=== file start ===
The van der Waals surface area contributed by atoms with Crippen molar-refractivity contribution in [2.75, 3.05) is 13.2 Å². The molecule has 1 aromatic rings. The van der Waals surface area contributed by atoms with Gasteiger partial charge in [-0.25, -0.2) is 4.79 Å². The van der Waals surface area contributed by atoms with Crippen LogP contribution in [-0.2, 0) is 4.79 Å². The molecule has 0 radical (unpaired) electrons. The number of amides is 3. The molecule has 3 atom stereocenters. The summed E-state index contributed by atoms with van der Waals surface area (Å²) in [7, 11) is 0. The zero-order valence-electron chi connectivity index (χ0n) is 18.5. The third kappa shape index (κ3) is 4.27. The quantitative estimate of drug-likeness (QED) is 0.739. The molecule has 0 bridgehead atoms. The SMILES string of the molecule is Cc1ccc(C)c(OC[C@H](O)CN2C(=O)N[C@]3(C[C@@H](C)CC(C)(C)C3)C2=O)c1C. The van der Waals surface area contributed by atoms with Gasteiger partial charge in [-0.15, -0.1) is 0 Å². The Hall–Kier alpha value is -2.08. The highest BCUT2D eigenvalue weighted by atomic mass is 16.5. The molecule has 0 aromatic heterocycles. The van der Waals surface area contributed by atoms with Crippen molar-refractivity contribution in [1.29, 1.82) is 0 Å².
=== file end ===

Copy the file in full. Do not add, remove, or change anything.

The van der Waals surface area contributed by atoms with Crippen molar-refractivity contribution in [2.75, 3.05) is 13.2 Å². The molecule has 1 aromatic rings. The van der Waals surface area contributed by atoms with Gasteiger partial charge in [-0.25, -0.2) is 4.79 Å². The van der Waals surface area contributed by atoms with Crippen LogP contribution in [-0.2, 0) is 4.79 Å². The molecule has 0 radical (unpaired) electrons. The number of amides is 3. The molecule has 3 atom stereocenters. The summed E-state index contributed by atoms with van der Waals surface area (Å²) in [7, 11) is 0. The zero-order valence-electron chi connectivity index (χ0n) is 18.5. The third kappa shape index (κ3) is 4.27. The quantitative estimate of drug-likeness (QED) is 0.739. The molecule has 0 bridgehead atoms. The SMILES string of the molecule is Cc1ccc(C)c(OC[C@H](O)CN2C(=O)N[C@]3(C[C@@H](C)CC(C)(C)C3)C2=O)c1C. The van der Waals surface area contributed by atoms with Gasteiger partial charge in [-0.15, -0.1) is 0 Å². The Hall–Kier alpha value is -2.08. The highest BCUT2D eigenvalue weighted by atomic mass is 16.5. The molecule has 0 aromatic heterocycles. The van der Waals surface area contributed by atoms with Crippen molar-refractivity contribution in [1.29, 1.82) is 0 Å².